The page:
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Given the next sets: $A=\{1,2\}$ , $B=\mathbb{N}$,

a) Describe all the functions from $A$ to $B$ that are not injective.

b) Describe all the functions from $B$ to $A$ that are not onto.

c) Prove or disprove the next:

(i) The next functions exist $f\colon A\to B$ and $g\colon B\to A$ if $g\circ f$ reversal

(ii) the next functions exist $f\colon A\to B$ and $g\colon B\to A$ if $f\circ g$ reversal

Need help here. Thanks.

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Where are you stuck? –  Aryabhata Dec 29 '10 at 18:53
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What does «if $g\circ f$ reversal» mean? –  Mariano Suárez-Alvarez Dec 29 '10 at 18:53
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This seems kind of homework-y to me, but I'll give hints. For (a), what does it mean for something to be injective? We have that f(a) = f(b) implies a = b. Since we only have two elements here, if we send one of them to an element in $N$, then where does the second one have to go? For (b) ON, I guess, means surjective. Surjectivity means that the function "hits" all the elements in A. Where would we have to send elements in B to in order for them to all "miss" one element in A? –  james Dec 29 '10 at 19:06
    
reversal in like reverse the function the other way i think and im stuck everywhere need some answers here –  user5214 Dec 29 '10 at 19:29
    
For (c), I think you are trying to ask if there exist functions $f$ and $g$ so that (i) $g \circ f$ is bijective (invertible) or (ii) $f \circ g$ is bijective. Remember, a function is bijective if and only if it is both injective and surjective. –  Hans Parshall Dec 29 '10 at 19:36

2 Answers 2

The first two follow from the definitions, so I'm assuming you're having some difficulty with what injective (or one to one) and surjective (or onto) mean.

Let $f : A \rightarrow B$ be a function.

Our function $f$ is injective if, provided there is some $a$ in $A$ with $f(a) = b$, there is only one such $a$. Put another way, everything in $B$ that is "hit" by $f$ is "hit" only one time. This is why one-to-one is a good term: for every output, there is one input.

Our function $f$ is surjective if, for every $b$ in $B$, there is some $a$ with $f(a) = b$. Essentially, $f$ is surjective if everything in $B$ is "hit" by $f$. This is why onto is a good term: you can picture $B$ being covered by $f$.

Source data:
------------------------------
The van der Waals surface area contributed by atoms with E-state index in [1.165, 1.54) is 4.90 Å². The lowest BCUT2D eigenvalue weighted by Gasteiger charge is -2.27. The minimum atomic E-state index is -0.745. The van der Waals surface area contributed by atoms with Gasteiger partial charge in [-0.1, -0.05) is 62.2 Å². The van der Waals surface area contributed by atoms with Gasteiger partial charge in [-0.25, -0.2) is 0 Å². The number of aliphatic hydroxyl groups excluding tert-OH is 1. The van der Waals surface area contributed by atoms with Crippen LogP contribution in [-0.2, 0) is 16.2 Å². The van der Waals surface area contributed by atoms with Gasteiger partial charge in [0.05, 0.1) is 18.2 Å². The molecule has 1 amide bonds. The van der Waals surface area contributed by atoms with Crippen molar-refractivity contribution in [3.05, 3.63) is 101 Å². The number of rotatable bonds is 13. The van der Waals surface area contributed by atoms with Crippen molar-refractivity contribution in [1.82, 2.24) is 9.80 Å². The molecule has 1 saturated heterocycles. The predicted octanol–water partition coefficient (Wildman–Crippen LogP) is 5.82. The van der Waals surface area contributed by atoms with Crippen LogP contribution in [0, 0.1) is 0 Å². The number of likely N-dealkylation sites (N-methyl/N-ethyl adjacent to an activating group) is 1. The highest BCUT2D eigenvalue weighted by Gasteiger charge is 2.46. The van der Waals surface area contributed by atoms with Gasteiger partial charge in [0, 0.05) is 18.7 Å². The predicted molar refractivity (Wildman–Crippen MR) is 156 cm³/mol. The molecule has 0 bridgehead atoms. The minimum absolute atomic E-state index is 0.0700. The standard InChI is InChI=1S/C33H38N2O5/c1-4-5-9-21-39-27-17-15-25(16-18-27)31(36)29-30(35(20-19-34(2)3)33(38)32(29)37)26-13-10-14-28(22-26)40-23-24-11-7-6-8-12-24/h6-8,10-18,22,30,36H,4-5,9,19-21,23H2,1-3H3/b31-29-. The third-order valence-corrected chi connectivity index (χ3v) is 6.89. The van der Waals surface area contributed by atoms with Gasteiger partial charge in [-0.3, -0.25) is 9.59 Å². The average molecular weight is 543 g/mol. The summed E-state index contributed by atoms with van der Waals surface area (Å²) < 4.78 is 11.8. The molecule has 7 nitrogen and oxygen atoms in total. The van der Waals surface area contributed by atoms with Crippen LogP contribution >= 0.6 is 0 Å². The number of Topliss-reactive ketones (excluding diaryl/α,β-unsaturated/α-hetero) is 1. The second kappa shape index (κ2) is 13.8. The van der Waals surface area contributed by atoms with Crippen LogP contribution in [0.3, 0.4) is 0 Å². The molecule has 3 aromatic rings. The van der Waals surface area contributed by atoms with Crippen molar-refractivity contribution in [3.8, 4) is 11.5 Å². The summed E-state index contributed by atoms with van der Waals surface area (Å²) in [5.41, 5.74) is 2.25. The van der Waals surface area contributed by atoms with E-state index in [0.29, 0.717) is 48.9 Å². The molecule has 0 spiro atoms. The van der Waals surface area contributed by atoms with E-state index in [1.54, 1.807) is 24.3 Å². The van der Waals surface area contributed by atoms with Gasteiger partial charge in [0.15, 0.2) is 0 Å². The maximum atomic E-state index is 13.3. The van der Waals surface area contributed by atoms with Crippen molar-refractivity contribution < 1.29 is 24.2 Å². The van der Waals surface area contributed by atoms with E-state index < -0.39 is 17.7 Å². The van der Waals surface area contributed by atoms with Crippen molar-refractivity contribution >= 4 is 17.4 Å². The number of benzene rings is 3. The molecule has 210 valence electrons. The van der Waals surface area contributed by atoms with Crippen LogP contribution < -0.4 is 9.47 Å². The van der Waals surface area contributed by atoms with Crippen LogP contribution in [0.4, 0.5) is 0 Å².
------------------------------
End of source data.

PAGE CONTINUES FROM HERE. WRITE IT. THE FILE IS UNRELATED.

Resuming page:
For your part (a), think about functions from ${1,2}$ to $\mathbb{N}$ that do not have the property that "for every output, there is one input."

For your part (b), think about functions from $\mathbb{N}$ to ${1,2}$ that do not have the property that "everything is hit" by the function.

You need to reword part (c); it does not make sense as written.

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for a and b i dont understand how can i show all the functions if theres lots of them.. –  user5214 Dec 29 '10 at 19:27
    
and for part c i hope i translated it correctly: the next functions exist f:A->B and g:B->A if gof reversal i mean reversal in like you can reverse the function or something like that –  user5214 Dec 29 '10 at 19:28
    
There are lots of functions for part (a), but you need only find the ones that break the rules. For example, is a function injective if $1$ and $2$ both get sent to $17$? What about if $1$ goes to $10$ and $2$ goes to $20$? –  Hans Parshall Dec 29 '10 at 19:32
    
For part (b), there aren't actually very many functions from $\mathbb{N}$ to $\{1,2\}$ that aren't surjective. You'll see what I mean when you figure it out! –  Hans Parshall Dec 29 '10 at 19:33

(a) Since $A$ has only two elements, the only way for a function $f\colon A\to X$ (for any set $X$) to not be injective is if $f(1)=f(2)$. So you want all functions from $A$ to $B$ in which $f(1)=f(2)$. Now, while there are indeed "lots of them" (infinitely many) they all have a very easy description. Hint: the word that describes these functions starts with "con" and ends with "ants".

(b) Again, since $A$ has only two elements, the only way for a function $g\colon X\to A$ to not be onto (surjective) is if either you never get $1$, or you never get $2$ as images of $g$. While there are many, many, functions from $B$ to $A$, there are very few in which this happens. Hint: the word that describes theses functions is the same as in (a).

(c-i) You want to know if you can define functions $A\stackrel{f}{\to} B\stackrel{g}{\to}A$ such that the composition is both one-to-one and onto. Not too hard, since there are only two functions from $A$ to $A$ that are both one-to-one and onto. See if you can come up with some easy functions $f$ and $g$ that do this.

(c-ii) Here you want to know if you can find functions $B\stackrel{g}{\to}A\stackrel{f}{\to}B$ so that the composition is both one-to-one and onto. Again, this is not hard if you think about what these things mean. Can you have a one-to-one map from $B$ to $A$? Can you have an onto map from $A$ to $B$? Think about it. Note that these $f$ and $g$ don't have to be the same as in (c-i), they are only asking you if some such functions exist at all.

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